Author's note: The actual low temperature recorded on the night mentioned above (January 6, 2015) was -11 F, which should be the extreme minimum temperature (EMT) for 2015. This puts the Twin Cities (MSP) just one degree shy of a USDA Zone 6 winter in 2015.
But to listen to the apoplectic, Twin Cities TV weather folks creating "shock and awe" among their listeners, the real news is that wind-chills are going to reach a "dangerous" -30 to -35 F (-34 to -37 C) by tomorrow morning. By doing this every day in the winter, they have created the idea among a very large number of people that temperatures are much colder than they really are. In point of fact, wind-chill is only relevant to the cooling of the exposed flesh of warm-blooded animals (with no fur like us, unless you grow a beard). It has nothing to do with the temperature of cars or houses or, most importantly, plants, which in our case means ROSES! (For a full explanation of the effects of windchill on roses, see the quotes below from my wind-chill blog of last January).
Looking at it another way, if you're foolish enough to run around outside in your birthday-suit tomorrow morning in Minneapolis you're going to freeze your "you-know-what" off in the "relative" -30 to -35 F wind-chill, because of the effect of the cold temperatures on your exposed flesh, plus the wind which doesn't allow your body to warm itself. But if you dress warmly with a coat, hat, gloves, ear-protection and maybe a scarf over your nose, you have nothing to worry about, except the real ambient temperature of -13, which is cold enough, without trying to make it sound worse.
Here a couple of images of one of my Buck Earthsong beds taken last year at this time, when we had a lot more snow than we have now, which was a good thing then:
First, from a National Weather Service article:
"Wind chill is the term used to describe the rate of heat loss on the human body resulting from the combined effect of low temperature and wind. As winds increase, heat is carried away from the body at a faster rate, driving down both the skin temperature and eventually the internal body temperature. While exposure to low wind chills can be life threatening to both humans and animals alike, the only effect that wind chill has on inanimate objects, such as vehicles, is that it shortens the time that it takes the object to cool to the actual air temperature (it cannot cool the object down below that temperature)."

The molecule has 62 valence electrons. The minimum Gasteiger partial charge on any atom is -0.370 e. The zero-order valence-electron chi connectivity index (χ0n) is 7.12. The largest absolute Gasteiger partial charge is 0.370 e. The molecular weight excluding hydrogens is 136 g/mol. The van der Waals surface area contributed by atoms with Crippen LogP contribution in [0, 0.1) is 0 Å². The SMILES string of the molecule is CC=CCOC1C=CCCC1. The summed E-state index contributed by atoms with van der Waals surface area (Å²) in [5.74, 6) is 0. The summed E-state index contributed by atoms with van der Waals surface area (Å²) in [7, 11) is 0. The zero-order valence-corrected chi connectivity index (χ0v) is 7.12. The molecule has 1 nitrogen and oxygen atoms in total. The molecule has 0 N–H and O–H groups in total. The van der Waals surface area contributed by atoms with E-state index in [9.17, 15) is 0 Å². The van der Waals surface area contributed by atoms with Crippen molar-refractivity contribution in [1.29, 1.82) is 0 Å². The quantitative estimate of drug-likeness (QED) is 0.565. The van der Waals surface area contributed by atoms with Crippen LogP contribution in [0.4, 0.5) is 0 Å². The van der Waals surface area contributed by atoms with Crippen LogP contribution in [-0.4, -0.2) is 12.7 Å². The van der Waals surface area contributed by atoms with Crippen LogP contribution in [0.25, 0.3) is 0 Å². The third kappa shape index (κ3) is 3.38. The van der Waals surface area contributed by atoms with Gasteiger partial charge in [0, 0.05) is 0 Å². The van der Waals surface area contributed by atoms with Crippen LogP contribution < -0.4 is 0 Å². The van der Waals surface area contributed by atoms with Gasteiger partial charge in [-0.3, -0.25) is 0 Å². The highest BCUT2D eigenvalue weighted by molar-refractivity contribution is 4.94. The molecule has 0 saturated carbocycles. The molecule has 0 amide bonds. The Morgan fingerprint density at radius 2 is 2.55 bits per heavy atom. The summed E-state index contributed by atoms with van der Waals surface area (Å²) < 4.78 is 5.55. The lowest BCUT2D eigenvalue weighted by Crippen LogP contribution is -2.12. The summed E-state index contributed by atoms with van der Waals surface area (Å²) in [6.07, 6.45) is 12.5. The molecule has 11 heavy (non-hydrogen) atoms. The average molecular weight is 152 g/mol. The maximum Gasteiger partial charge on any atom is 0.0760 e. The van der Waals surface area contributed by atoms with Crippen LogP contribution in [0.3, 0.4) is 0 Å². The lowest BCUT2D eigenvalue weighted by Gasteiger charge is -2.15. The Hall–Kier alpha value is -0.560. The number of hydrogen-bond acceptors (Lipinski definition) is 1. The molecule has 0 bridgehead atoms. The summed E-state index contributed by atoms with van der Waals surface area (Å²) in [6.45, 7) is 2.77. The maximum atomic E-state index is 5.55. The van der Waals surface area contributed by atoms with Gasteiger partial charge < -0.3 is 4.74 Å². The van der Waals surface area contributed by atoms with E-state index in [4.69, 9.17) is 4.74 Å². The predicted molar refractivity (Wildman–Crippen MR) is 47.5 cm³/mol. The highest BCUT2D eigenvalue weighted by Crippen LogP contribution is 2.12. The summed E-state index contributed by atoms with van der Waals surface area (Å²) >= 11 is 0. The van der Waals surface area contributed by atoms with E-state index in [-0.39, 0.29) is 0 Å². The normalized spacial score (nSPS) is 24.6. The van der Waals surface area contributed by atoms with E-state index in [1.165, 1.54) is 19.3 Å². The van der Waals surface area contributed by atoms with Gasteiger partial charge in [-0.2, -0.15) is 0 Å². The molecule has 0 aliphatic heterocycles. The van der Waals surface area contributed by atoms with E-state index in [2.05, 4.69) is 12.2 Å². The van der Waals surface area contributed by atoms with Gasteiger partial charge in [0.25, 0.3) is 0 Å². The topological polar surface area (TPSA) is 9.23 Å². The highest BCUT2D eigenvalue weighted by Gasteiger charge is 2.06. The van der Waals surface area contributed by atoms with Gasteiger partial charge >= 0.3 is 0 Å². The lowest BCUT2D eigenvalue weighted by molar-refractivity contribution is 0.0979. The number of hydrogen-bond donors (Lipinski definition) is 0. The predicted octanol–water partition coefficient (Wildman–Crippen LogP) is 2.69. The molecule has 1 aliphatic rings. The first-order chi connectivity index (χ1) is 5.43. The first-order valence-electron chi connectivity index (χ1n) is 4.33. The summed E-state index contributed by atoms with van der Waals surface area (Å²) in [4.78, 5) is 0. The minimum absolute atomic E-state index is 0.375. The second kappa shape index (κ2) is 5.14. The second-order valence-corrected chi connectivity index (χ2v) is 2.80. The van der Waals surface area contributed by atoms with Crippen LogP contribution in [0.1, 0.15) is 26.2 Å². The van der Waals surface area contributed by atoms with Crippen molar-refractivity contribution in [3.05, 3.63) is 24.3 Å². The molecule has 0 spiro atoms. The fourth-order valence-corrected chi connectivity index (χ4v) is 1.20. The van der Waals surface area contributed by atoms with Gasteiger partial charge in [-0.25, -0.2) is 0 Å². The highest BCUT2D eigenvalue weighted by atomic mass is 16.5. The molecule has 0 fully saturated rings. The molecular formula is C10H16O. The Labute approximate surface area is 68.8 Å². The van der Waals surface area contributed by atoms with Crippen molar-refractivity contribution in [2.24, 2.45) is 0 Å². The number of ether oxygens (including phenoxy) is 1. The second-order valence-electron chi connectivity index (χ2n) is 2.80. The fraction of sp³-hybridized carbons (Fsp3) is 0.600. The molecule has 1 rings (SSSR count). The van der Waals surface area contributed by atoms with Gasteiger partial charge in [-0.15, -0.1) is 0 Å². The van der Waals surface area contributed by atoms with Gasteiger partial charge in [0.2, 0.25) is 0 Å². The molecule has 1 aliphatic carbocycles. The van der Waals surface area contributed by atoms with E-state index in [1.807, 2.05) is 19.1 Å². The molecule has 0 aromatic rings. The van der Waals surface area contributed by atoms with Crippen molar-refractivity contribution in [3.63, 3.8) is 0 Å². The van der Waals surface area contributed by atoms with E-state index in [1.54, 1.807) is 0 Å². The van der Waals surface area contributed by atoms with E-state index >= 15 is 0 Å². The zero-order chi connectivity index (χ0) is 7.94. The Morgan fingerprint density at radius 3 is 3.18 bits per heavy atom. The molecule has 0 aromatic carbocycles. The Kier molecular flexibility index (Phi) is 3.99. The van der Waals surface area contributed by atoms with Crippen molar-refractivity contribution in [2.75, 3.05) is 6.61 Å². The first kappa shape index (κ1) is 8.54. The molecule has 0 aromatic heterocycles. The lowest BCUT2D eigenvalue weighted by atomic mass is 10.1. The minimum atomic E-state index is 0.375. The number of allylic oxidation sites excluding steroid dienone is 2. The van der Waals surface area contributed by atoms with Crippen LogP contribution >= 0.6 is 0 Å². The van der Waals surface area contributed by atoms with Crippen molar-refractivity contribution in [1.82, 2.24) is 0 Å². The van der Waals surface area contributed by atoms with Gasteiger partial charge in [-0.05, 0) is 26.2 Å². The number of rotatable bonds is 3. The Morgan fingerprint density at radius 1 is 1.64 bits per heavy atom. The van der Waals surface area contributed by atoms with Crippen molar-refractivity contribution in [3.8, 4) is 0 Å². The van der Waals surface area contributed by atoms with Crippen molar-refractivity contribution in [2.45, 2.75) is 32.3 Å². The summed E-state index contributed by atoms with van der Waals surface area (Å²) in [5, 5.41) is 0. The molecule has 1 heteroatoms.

And from a Kansas State University article:
Plants Don’t Care if the Wind Chill Tanks
"When wind chill temperatures plummet, gardeners chafe about their landscape and fruit plants' odds for survival. Some gardeners worry too much.... Cold can be a killer if people are growing marginally hardy plants or if air temperatures drop well below what's usual where they live. Hard freezes are particularly destructive when plants aren't fully dormant. But cold and wind chill aren't the same thing. Wind chill only affects warm-blooded animals -- including people. It's an indexed, scientific measure of how wind speed and air temperature combine to impact animal heat loss.... We know, for example, that our heat-loss rate will speed up as the air temperature drops. The faster the wind is blowing, however, the more dramatic that heat loss is going to be .... Wind chill has no meaning for plants. Unlike warm-blooded animals, they don't try to maintain a particular body temperature year-round".
"Of course, we know that roses feel the winter cold and die back according to the level of protection afforded them. And winter-winds do, of course, have an effect on that die-back, desiccating the canes, but the important thing to understand is that wind does not make a plant "feel" colder than the actual temperature, even though it shortens the time it takes for the plant to reach that temperature.
And this one is important:
Here's an example: Suppose that the ambient temperature is 35 F and the wind is blowing 30 MPH. According to an NWS chart, the wind chill is 22 F. So are your roses freezing? Or, better yet, are the puddles in your garden freezing? Of course not, because the freezing point of water is 32 F. However, if you go out in your garden without a hat and jacket, you will feel like it is 22, not 35, because of the combined effects of the cold temperature and the high wind on your flesh."
Let me know if you have any questions. I'll be safely bundled up tomorrow morning when I go outside.